My sons. You are 9 and 6, old enough to understand certain aspects of consent, but not quite old enough for me to tell you all the things I want to tell you about what’s going on right now with the nomination of Brett Kavanaugh to the Supreme Court of the United States. So I’m writing it here, for posterity, so you can read it and so I can later remember how I felt in this moment.
As you grow, and as your dreams and desires bump up against the people and world around you, you will be faced daily with decisions about the kind of person you want to be. You won’t always know, in the moment, how these decisions will come to define you. And many of the people around you, especially the loud ones, will not be good moral compasses in that journey.
So here’s one rule you should follow, at all times, in all inter-personal relationships: you cannot, under any circumstance, use physical force to coerce another person into doing what you want. In particular, when it comes to intimate relations, you should engage only when they are enthusiastic and you are enthusiastic. There are no exceptions to that rule.
If you break the rule, even in a way that seems inconsequential to you in the moment, you are likely to leave the other person distraught, maybe scarred for life. When you have long forgotten their names, they may still be cursing yours. And if you tiptoe over the line even once, maybe because you’re young and foolish and drunk and your friend told you that’s how it’s done… you may end up rationalizing your behavior. Because you’re a good guy. And good guys don’t do bad things. Ergo the thing is not actually bad. You may then end up justifying the next, slightly worse violation. And the next one.
None of us is born good or bad. None of us stays good or bad their whole life. We all make mistakes. Some mistakes, however, especially those mistakes that directly harm another human, define who you are at warp speed. Some actions are unforgivable. Engaging in intimate acts with another individual without their clear consent is one such action. Even if you’re drunk. Even if you’re young. Even if you were just going along with what others were telling you.
I have made plenty of mistakes. I have never broken the rule. Please, make plenty of mistakes and learn from them. But don’t ever break the rule.
So let’s say you never break the rule. Good. You don’t deserve a medal, by the way, but good. Also, you’re not done. As men, you and I bear a responsibility to help rectify an age-old situation that cannot stand: that we need to believe and support women who speak out about the trauma they suffered at the hands of men.
There are, unfortunately, far too many men who break the rule. It’s taken me a long time to accept that it’s not just a few bad apples. There are many bad apples. They’re all around us, and they terrify dozens of women (and sometimes men) in their lives. I don’t know why they do this. Maybe because they tiptoed across the line once and got away with it, then rationalized it because they think of themselves as “good guys.” Whatever the excuse, they leave a trail of broken people in their wake.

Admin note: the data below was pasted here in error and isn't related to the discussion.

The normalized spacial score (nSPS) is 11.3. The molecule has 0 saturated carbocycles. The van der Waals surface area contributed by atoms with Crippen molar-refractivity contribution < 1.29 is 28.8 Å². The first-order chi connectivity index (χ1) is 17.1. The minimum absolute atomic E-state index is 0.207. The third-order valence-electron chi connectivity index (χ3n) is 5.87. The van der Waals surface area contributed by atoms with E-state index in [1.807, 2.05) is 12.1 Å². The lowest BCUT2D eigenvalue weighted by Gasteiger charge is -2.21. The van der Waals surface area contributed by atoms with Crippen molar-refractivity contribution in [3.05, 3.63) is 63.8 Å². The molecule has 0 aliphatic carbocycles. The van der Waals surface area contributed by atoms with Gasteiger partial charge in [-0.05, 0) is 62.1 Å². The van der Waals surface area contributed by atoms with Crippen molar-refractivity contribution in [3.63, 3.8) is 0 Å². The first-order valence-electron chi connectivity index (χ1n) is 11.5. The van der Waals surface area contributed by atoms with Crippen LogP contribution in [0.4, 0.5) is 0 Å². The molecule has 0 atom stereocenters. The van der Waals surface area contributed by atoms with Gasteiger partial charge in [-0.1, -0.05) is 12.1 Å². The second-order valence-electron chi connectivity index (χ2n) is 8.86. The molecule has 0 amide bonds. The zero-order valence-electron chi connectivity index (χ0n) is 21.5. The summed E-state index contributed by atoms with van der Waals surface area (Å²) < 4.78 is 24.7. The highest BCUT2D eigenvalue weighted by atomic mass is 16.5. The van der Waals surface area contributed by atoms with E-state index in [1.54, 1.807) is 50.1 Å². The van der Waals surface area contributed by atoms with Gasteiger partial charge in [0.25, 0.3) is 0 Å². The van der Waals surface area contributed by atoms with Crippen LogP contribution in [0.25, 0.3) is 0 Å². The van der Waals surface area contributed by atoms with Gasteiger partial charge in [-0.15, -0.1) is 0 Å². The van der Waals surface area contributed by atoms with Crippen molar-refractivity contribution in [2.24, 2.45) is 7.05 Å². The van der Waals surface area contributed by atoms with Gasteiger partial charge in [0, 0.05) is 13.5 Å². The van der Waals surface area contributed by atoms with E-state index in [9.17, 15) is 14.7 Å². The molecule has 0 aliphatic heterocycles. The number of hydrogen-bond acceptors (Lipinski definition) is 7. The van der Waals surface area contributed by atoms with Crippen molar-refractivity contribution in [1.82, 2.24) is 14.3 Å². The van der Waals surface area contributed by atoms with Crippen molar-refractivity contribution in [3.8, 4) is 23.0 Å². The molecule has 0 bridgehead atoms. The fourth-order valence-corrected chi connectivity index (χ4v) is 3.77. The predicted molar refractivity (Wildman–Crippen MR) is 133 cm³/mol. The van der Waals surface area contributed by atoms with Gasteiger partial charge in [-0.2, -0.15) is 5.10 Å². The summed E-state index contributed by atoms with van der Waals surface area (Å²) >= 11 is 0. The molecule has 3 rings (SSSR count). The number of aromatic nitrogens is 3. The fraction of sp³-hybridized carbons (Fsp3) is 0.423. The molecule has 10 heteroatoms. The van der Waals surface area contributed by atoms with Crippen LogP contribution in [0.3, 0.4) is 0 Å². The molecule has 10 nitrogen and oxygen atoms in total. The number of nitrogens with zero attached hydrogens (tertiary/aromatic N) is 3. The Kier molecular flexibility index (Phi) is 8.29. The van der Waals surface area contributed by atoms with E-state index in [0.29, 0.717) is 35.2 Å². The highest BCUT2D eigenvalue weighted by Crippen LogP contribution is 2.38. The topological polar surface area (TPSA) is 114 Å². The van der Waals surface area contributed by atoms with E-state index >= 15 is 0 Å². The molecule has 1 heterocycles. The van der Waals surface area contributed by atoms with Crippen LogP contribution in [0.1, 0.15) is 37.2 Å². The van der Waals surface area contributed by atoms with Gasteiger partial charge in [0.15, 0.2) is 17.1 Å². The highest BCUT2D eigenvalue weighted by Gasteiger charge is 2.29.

One day, one of the people they broke will speak out. And that person, usually a woman, will not be believed. You won’t believe her. Maybe she regretted it the next morning, you’ll think. Maybe she’s exaggerating. Surely this guy couldn’t be that bad. You will hold as a fixed point in your mind that humanity must be overall good, thus the only explanation is that this woman is lying. It is human of you to doubt that there are such terrible actors in the world. But it is, sadly, so so wrong. And your job, as a man, is to fight whatever primordial kinship you feel for this other man simply because you share a gender, and consider, just for a second, the risk this woman is taking by making this accusation. Once you do, once you really put yourself in her shoes, you will see the obvious: it’s not impossible that she’s lying, but it’s incredibly unlikely.
This will be hard, because, when you believe it, you will also have to believe that the world contains far too many awful, awful people. You know many of them. They were just as innocent and well-meaning as you are today, at ages 9 and 6. They became, at some point, through some series of decisions, morally corrupt. You, my dear innocent boys, are morally corruptible. You will not grow up to be good men only because you believe you are good men. You become good men by way of the critical decisions you make each and every day.
The bad news is that the World needs better men. The good news is, you can be one of those better men, if you choose to be. Do not break the rule. Believe women. Be better men.